The cover story in the August 6, 2007, issue of U.S. News & World Report featured Warren Buffett, the second-wealthiest person in the United States and perhaps the world’s most famous investor. The headline read “How to Make Money the Buffett Way.”
A more appropriate headline might have been, “Don’t Try This at Home.”
According to the magazine, someone who had invested $1,000 with Buffett in 1956 would have $27 million today. That’s an annual return in excess of 22%, impressive by anybody’s standards. It’s certainly more than I or any other reputable financial advisor would lead our clients to expect over the next 51 years. Most prudent investment analysts are expecting total returns from a diversified portfolio of large company stocks in the range of 8% to 12%.
Does that mean we are all misleading our clients or missing some simple secret to building wealth? Not at all. Investing in individual companies rather than building a diversified portfolio through mutual funds is simply not a wise option for ordinary investors.
Suggesting you try to make money “the Buffett way” makes about as much sense as suggesting you try to play golf “the Tiger Woods way.” If playing golf is your dream, if you have that talent, and if you’re willing to take the risks and do the hard work it takes to succeed—then go for it. Of course, it might have helped if, like Woods, you had started learning the game when you were three or four.
Just as golf is Tiger Woods’s business, investing is Warren Buffett’s. He started his first investment company when he was in his 20s. Researching companies’ performance, management, and future possibilities is what he does. He understands economics and is skilled at evaluating balance sheets, weighing management competence, and assessing probable risks against probable gains. Investing is his talent. He’s obviously passionate about it as well as very good at it.
Studying the masters is certainly one way we can increase our understanding of the activities that are important to us. A recreational golfer might enjoy and learn from a book or video about how Tiger Woods plays the game. An average investor might learn a few things from a book about Warren Buffett’s investing strategies. This doesn’t mean they should quit their day jobs. A weekend golfer isn’t going to become another Tiger Woods. Neither is a part-time investor going to become the next Warren Buffett.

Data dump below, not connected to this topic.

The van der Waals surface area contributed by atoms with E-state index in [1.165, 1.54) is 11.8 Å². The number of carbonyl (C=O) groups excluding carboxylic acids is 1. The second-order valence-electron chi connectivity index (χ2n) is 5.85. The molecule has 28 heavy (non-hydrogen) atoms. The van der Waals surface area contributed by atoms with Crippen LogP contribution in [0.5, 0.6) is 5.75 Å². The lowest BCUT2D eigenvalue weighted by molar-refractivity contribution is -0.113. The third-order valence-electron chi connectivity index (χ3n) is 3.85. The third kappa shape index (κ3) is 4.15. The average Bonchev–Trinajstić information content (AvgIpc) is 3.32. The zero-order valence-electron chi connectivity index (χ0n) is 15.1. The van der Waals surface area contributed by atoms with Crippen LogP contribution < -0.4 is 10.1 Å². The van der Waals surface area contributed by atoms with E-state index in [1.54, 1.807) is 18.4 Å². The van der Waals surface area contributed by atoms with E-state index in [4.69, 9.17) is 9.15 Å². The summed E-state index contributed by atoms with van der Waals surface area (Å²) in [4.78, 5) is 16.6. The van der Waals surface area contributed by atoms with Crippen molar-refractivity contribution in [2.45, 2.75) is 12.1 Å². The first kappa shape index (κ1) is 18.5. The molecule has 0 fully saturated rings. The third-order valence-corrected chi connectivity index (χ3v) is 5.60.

In my 25 years of managing money, I’ve had a number of clients insist on placing a portion of their portfolios in individual stocks. After warning them of the risks, I typically set aside 5% to 10% of their portfolio and let them trade to their heart’s content. The experiment typically lasts about two years, by which time they figure out the mutual fund portion of their portfolio has garnered higher returns with far less volatility.
There is, however, one thing average investors could learn from Buffett. The U.S. News article quotes him as saying you need “the temperament to control the urges that get other people into trouble in investing.” It mentions his patience and his ability to buy when other investors are selling.
In other words, you need the ability to make your investment decisions consciously. You are likely to be a more successful investor if you understand the unconscious beliefs you have developed about money and realize how those beliefs guide your financial choices. Identifying and learning how to change your money scripts can help you avoid the “panic and sell” mistakes that so many novice investors make.
It can also help you avoid the mistake of thinking you’re Warren Buffet.